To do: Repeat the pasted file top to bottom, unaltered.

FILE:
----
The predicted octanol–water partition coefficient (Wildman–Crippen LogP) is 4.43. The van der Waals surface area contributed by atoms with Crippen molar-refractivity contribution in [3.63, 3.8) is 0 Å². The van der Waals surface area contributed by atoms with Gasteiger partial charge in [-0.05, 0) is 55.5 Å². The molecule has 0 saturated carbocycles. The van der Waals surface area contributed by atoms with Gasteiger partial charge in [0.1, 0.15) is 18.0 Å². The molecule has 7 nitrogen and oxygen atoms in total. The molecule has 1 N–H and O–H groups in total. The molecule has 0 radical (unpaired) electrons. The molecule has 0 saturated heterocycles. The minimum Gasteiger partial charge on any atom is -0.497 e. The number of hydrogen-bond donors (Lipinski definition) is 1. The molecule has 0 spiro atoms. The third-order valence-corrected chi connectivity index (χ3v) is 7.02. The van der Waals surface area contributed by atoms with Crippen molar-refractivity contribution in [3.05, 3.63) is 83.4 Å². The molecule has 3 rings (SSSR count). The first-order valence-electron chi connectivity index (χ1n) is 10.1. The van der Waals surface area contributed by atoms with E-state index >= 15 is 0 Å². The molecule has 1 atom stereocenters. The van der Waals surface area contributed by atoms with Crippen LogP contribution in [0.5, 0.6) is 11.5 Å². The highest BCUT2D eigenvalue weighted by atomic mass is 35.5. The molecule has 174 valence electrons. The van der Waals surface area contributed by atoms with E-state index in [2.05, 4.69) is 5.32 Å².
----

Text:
The predicted octanol–water partition coefficient (Wildman–Crippen LogP) is 4.43. The van der Waals surface area contributed by atoms with Crippen molar-refractivity contribution in [3.63, 3.8) is 0 Å². The van der Waals surface area contributed by atoms with Gasteiger partial charge in [-0.05, 0) is 55.5 Å². The molecule has 0 saturated carbocycles. The van der Waals surface area contributed by atoms with Gasteiger partial charge in [0.1, 0.15) is 18.0 Å². The molecule has 7 nitrogen and oxygen atoms in total. The molecule has 1 N–H and O–H groups in total. The molecule has 0 radical (unpaired) electrons. The molecule has 0 saturated heterocycles. The minimum Gasteiger partial charge on any atom is -0.497 e. The number of hydrogen-bond donors (Lipinski definition) is 1. The molecule has 0 spiro atoms. The third-order valence-corrected chi connectivity index (χ3v) is 7.02. The van der Waals surface area contributed by atoms with Crippen molar-refractivity contribution in [3.05, 3.63) is 83.4 Å². The molecule has 3 rings (SSSR count). The first-order valence-electron chi connectivity index (χ1n) is 10.1. The van der Waals surface area contributed by atoms with E-state index >= 15 is 0 Å². The molecule has 1 atom stereocenters. The van der Waals surface area contributed by atoms with Crippen LogP contribution in [0.5, 0.6) is 11.5 Å². The highest BCUT2D eigenvalue weighted by atomic mass is 35.5. The molecule has 174 valence electrons. The van der Waals surface area contributed by atoms with E-state index in [2.05, 4.69) is 5.32 Å².